‘A quick breathing technique for you to implement is the 3-1-6 breath. This is all about breathing out for longer than you breathe in. It opens up the pre-frontal cortex, the executive, thinking part of the brain. It allows you to have clarity of thought, calm your heart rate and get grounded in the moment. You simply breathe in for the count of three, hold the breath and breathe out for the count of six. Do this for around five rounds to feel calm and centred. You can use this when in a difficult situation or when you find yourself in moments of stress, but you can also use it daily to build up a sense of resilience.
Learn coping skills
‘There are many coping skills that can help in dealing with stressful and challenging situations. Tapping into Abraham Maslow’s Hierarchy of Needs; if we look at the basic physiological needs of breathing, sleep, food, water and shelter. Making sure that these core basic needs are met first are often essential to our overall capacity to cope with situations. Have you drunk enough water today? Have you eaten nourishing meals and had enough sleep? In our busy lives, it is often these core needs that get forgotten or bad habits come in affecting how we can then cope with life overall.
‘How about taking a three minute stop? This is a really nice self care exercise to do at least once a week. Find a quiet place, and close your eyes. Allow yourself to focus on your self, your space with curiosity and compassion for three minutes (set a timer on your phone).
‘Let what’s already there with you; your breath, your thoughts, your emotions, those things to do, any physical sensations pass you by. Rather than getting attached to thoughts, let them pass you by like clouds. Don’t judge or reflect on them, just let them be.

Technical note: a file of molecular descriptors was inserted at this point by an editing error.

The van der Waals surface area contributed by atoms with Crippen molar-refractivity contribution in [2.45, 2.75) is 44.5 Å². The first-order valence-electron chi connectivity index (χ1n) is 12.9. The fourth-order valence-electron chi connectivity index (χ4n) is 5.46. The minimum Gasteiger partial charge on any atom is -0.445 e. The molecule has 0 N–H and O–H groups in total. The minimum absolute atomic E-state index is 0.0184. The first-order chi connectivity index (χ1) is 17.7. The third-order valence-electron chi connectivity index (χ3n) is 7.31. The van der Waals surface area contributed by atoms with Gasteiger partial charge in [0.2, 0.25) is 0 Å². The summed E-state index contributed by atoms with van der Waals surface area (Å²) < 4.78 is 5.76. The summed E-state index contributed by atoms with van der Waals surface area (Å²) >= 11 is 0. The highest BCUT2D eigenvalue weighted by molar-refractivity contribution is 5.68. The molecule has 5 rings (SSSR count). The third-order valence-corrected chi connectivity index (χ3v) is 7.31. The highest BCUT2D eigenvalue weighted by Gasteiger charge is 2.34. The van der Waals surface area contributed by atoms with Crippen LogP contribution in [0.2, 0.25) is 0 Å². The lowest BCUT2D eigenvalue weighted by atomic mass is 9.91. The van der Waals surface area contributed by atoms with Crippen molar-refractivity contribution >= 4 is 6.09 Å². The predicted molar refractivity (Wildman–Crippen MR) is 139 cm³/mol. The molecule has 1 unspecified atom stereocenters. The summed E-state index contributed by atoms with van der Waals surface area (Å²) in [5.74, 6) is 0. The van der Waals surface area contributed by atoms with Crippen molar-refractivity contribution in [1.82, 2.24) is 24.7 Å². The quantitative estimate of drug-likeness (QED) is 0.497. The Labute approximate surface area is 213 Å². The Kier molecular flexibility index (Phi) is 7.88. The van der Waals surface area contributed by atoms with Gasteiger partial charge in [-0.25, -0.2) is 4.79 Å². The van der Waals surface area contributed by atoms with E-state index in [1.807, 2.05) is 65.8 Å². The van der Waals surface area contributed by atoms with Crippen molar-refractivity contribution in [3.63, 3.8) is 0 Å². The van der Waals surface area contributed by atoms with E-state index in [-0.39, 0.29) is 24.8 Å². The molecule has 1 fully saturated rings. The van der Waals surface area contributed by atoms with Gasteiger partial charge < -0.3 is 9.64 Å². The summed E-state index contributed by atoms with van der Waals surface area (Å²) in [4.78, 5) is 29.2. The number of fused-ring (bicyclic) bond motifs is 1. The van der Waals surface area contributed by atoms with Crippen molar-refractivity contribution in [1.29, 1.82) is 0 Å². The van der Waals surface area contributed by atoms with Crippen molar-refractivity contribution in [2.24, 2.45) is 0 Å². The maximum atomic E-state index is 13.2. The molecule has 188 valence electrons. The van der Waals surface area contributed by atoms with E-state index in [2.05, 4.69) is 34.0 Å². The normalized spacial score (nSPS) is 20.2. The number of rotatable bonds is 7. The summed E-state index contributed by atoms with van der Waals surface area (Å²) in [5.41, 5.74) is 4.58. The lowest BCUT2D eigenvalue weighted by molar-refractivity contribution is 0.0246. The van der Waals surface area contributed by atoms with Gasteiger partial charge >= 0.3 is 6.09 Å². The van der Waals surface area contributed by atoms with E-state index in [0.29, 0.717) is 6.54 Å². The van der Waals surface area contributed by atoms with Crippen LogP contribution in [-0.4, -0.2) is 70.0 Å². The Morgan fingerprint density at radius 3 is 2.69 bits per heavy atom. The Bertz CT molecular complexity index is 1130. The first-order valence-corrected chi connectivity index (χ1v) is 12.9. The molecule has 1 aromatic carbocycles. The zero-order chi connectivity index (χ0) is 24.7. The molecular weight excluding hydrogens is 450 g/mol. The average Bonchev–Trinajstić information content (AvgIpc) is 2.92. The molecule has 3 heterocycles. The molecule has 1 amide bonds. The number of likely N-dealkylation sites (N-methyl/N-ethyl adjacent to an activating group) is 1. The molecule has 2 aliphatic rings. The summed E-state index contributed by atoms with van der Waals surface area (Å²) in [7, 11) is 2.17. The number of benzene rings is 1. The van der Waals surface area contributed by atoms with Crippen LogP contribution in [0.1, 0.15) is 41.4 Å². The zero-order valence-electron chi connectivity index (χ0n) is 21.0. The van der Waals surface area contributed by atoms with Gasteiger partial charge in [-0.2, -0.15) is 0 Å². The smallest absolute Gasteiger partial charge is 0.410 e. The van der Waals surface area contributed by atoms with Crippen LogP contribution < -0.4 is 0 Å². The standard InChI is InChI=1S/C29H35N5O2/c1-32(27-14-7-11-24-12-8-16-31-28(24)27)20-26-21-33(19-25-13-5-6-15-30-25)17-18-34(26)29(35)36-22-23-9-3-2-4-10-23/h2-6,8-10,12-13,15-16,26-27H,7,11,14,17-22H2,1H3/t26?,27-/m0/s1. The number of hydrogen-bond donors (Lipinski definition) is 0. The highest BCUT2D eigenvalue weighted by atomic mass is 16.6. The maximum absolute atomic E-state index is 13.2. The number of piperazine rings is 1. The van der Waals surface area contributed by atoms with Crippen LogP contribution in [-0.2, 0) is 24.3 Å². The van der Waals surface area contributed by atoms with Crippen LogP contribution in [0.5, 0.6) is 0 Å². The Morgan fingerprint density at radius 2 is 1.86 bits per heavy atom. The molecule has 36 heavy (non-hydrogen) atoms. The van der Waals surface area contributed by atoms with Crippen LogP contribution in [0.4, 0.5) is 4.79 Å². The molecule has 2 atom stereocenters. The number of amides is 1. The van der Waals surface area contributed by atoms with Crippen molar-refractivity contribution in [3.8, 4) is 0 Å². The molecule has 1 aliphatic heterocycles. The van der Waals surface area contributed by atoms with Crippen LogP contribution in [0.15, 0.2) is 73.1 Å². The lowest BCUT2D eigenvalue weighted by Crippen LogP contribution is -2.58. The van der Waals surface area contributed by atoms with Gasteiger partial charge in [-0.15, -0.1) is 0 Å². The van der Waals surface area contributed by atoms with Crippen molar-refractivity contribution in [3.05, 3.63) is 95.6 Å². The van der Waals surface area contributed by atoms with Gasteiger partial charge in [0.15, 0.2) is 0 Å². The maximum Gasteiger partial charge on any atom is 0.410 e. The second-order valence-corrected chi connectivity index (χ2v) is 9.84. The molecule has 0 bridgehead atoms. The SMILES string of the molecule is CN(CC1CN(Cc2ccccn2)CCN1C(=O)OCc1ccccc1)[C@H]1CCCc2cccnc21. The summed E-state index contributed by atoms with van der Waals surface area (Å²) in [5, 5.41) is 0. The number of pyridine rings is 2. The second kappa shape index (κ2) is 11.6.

‘After the three minutes, write down in your journal or on a pad of paper the thoughts and feelings that passed through you and how you feel. We rarely have an opportunity to sit with ourselves and really take stock. It’s a great way of checking in with yourself mentally.
‘More optimistic people tend to feel more in control of their outcomes. To build optimism, focus on what you can do when faced with a challenge, and identify positive, problem-solving steps that you can take. Build a compliments file to boost your optimism. Collect emails, comments, notes from your friends, family, peers and colleagues of times when you have been complimented about the way you have handled a situation, completed a project or excelled at something. You can keep this in the notes app on your phone or in a file on your computer. When you need a boost in morale and confidence, take a few moments to read that compliments file, it’s a great way to boost your level of optimism.
‘The good news is that many psychologists and academics believe that the skills for building resilience can be learnt and you are not stuck with the levels that you have. So take time to build the skills, increase your knowledge around stress and get the tools to build resilience and you can boost your wellbeing. By building resilience you are preparing yourself for the long run and better prepared to deal with what life throws at you.’
April is Stress Awareness Month, and keeping on top of you stress-level is paramount to protecting your wellbeing. Our success coach, Rachel Letham, is here at We Are Wellbeing to ensure your business protects and gets the best from employees. For those struggling through April, see Mind.org for vital services and contacts.